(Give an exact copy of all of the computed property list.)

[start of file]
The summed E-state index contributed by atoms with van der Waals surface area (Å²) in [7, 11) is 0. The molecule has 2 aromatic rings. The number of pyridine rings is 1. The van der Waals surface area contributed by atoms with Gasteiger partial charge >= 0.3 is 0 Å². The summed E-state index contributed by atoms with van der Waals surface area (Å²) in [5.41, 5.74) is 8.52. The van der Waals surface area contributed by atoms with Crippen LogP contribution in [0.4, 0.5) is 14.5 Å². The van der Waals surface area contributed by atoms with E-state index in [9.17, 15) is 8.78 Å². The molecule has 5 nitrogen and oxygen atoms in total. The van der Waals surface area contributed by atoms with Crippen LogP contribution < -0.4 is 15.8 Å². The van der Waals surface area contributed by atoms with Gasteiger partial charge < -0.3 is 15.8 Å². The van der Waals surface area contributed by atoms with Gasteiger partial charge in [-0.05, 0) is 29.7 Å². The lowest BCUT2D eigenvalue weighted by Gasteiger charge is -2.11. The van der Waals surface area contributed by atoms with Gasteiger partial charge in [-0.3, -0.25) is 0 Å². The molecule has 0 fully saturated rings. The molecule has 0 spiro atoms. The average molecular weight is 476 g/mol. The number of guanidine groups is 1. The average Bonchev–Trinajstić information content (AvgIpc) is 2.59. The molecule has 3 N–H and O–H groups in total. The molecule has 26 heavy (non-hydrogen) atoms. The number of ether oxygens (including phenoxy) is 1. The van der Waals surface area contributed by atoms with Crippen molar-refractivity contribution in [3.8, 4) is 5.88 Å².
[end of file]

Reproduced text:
The summed E-state index contributed by atoms with van der Waals surface area (Å²) in [7, 11) is 0. The molecule has 2 aromatic rings. The number of pyridine rings is 1. The van der Waals surface area contributed by atoms with Gasteiger partial charge >= 0.3 is 0 Å². The summed E-state index contributed by atoms with van der Waals surface area (Å²) in [5.41, 5.74) is 8.52. The van der Waals surface area contributed by atoms with Crippen LogP contribution in [0.4, 0.5) is 14.5 Å². The van der Waals surface area contributed by atoms with E-state index in [9.17, 15) is 8.78 Å². The molecule has 5 nitrogen and oxygen atoms in total. The van der Waals surface area contributed by atoms with Crippen LogP contribution < -0.4 is 15.8 Å². The van der Waals surface area contributed by atoms with Gasteiger partial charge < -0.3 is 15.8 Å². The van der Waals surface area contributed by atoms with Gasteiger partial charge in [-0.05, 0) is 29.7 Å². The lowest BCUT2D eigenvalue weighted by Gasteiger charge is -2.11. The van der Waals surface area contributed by atoms with Gasteiger partial charge in [-0.3, -0.25) is 0 Å². The molecule has 0 fully saturated rings. The molecule has 0 spiro atoms. The average molecular weight is 476 g/mol. The number of guanidine groups is 1. The average Bonchev–Trinajstić information content (AvgIpc) is 2.59. The molecule has 3 N–H and O–H groups in total. The molecule has 26 heavy (non-hydrogen) atoms. The number of ether oxygens (including phenoxy) is 1. The van der Waals surface area contributed by atoms with Crippen molar-refractivity contribution in [3.8, 4) is 5.88 Å².